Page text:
In an attempt to become more prolific on this blog, I’ve decided to pick a theme for each week and run with it. I’m going to start with a three day post sort of thing, so this shouldn’t be seen as an all-encompassing view on each theme. Enjoy!
I thought, for day two, that it would be good to present an argument for free will that is supportive of it in the spirit of dialogue. Unfortunately, this was harder to do than I initially thought. It appears that the majority of scientists/philosophers/theologians are against the notion of free will. That the notion of free will is so readily critiqued says quite a bit, I think. However, this doesn’t mean that there aren’t solid arguments for free will either.
I’m going to come about the pro arguments a little differently and highlight two different takes on this to try and get to free will. The first view is one of Dr. Greg Boyd, a pastor and theologian who is most well known for two things; his critique of Christian nationalism (of which his book The Myth of a Christian Nation is the bed rock) and the view I am going to present today called Open Theism (or as he calls it, “the open view of God”). Free will is an essential piece of his theology of openess and the following video sets the foundation pretty clearly, I think.
The second view is one of Michio Kaku, a theoretical physicist and populaizer of science. In this video, he critiques (very briefly and perhaps unsatisfactorily) the idea of determinism. I think there are still some nuggets in here, despite it’s short length. The videos and my responses are after the jump.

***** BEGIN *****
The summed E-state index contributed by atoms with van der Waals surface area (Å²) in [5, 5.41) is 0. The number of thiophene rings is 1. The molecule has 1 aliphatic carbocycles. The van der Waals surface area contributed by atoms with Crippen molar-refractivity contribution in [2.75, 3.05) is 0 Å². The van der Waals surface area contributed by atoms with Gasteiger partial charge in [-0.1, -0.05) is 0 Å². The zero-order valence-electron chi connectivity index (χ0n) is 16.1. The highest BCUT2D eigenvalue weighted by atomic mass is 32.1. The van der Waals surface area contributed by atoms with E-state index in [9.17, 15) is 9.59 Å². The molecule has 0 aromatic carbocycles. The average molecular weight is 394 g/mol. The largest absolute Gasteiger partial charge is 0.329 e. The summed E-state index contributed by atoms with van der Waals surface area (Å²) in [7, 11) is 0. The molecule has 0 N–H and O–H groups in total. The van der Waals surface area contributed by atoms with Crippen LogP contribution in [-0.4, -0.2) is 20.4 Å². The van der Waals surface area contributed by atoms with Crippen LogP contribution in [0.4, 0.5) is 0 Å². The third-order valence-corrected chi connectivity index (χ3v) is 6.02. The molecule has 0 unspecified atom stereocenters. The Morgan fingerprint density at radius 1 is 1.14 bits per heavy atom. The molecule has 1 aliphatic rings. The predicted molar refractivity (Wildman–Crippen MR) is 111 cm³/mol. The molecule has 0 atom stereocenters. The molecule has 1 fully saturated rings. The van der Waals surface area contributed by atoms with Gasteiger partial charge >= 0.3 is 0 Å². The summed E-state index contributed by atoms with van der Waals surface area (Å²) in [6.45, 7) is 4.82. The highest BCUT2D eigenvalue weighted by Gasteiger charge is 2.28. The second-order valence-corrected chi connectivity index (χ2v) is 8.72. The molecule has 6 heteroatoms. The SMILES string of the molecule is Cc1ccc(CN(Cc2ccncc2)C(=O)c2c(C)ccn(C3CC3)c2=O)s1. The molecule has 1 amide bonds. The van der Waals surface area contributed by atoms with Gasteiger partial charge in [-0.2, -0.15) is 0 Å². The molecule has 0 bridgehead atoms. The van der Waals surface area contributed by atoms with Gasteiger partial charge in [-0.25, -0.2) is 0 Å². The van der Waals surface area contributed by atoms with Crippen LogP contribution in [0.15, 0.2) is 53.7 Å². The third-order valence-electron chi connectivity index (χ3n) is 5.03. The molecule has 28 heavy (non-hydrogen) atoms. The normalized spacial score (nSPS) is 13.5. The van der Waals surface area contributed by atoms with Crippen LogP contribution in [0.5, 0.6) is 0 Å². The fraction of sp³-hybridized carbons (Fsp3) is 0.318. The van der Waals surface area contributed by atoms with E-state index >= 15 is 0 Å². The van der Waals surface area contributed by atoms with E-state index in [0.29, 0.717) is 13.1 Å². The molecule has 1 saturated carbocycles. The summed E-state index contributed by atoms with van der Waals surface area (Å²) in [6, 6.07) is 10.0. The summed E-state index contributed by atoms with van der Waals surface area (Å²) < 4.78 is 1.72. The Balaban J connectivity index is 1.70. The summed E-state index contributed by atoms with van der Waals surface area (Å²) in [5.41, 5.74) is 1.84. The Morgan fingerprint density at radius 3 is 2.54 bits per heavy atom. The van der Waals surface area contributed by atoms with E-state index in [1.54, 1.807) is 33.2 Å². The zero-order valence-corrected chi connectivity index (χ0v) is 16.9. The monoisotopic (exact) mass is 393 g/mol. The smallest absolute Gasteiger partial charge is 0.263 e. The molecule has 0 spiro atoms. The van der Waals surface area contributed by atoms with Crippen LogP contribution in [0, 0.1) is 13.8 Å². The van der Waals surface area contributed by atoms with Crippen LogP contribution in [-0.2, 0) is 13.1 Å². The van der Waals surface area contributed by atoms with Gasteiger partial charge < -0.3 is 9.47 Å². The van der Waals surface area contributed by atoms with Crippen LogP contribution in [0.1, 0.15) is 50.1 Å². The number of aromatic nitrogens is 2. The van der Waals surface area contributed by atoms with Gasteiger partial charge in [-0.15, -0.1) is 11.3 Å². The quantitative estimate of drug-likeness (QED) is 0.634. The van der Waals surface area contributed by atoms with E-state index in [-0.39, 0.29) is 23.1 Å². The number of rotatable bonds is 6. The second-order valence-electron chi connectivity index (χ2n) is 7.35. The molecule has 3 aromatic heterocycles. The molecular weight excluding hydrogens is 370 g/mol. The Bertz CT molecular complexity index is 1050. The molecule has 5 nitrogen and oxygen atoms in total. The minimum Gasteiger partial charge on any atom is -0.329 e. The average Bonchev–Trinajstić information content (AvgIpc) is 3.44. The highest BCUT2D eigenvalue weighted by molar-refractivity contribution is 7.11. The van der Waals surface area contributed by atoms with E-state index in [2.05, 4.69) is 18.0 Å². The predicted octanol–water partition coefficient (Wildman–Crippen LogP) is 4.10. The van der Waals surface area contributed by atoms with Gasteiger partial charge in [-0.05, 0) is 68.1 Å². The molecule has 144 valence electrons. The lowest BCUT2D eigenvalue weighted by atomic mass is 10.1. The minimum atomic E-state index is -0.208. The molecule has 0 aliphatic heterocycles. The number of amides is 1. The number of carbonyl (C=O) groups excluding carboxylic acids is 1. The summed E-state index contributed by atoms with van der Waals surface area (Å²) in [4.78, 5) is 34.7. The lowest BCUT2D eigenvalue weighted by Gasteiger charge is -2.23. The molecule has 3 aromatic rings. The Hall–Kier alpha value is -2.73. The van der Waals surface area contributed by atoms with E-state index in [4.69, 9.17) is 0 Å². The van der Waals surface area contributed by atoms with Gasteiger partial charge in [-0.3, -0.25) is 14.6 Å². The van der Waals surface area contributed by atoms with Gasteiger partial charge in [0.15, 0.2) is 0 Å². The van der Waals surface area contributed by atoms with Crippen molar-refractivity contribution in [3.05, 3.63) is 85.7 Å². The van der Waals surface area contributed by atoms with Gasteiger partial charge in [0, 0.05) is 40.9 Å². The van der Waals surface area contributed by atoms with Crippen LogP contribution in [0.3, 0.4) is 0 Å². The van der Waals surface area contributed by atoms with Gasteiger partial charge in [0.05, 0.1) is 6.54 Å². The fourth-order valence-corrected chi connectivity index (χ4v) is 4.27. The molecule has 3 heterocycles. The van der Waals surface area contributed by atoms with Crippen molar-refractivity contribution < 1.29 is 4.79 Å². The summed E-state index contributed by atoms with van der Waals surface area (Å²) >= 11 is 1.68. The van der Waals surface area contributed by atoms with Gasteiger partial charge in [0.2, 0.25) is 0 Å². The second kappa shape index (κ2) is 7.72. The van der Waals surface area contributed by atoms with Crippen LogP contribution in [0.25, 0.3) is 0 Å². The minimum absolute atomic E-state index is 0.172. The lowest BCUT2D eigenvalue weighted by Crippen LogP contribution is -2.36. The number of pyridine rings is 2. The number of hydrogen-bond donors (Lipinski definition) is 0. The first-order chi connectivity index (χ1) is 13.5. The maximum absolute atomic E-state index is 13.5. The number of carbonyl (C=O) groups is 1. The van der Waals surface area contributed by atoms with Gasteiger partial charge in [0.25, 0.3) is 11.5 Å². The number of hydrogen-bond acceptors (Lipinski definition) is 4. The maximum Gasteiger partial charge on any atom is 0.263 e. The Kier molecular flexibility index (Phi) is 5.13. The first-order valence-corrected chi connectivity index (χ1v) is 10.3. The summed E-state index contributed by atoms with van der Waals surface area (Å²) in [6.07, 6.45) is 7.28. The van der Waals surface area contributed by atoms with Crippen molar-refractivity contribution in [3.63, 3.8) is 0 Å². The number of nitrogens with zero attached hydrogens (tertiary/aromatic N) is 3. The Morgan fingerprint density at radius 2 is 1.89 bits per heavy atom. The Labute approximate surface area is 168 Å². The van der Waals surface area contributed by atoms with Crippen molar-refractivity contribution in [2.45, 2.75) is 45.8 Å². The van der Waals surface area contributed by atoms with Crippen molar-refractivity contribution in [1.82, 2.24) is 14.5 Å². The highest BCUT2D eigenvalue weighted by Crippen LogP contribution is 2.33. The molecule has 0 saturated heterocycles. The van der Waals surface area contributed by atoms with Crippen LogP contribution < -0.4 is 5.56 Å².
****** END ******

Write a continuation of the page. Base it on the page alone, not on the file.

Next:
I think what I really appreciate about Boyd’s approach is that there is a real emphasis on human action and responsibility. One thing that I feel a more deterministic view can lead towards is a type of apathy. “I can’t really change anything, so why try?” I think Boyd’s approach provides some great room to navigate this sphere of responsibility and action, while still holding a healthy respect for certain forces (re: God) that have some capabilities to determine aspects of one’s life. It’s not a perfect theology/ideology, but I think his logic and reasoning is solid and consistent.
As for Kaku’s argument, I think what I’m most drawn to is his argument for uncertainty. Our knowledge is finite and there are numerous factors going into play that can effect what happens a mere second later. I think this leads towards the notion of cause and effect, which has a lot of room for free will and action. If someone performs A action, then B action is a probable result. However, human action is tricky to predict and I think there is a great deal of uncertainty in the universe and our lives. I don’t know if I really get his mirror example, but it sounds cool.
What do you think? Do these arguments help support a notion of free will?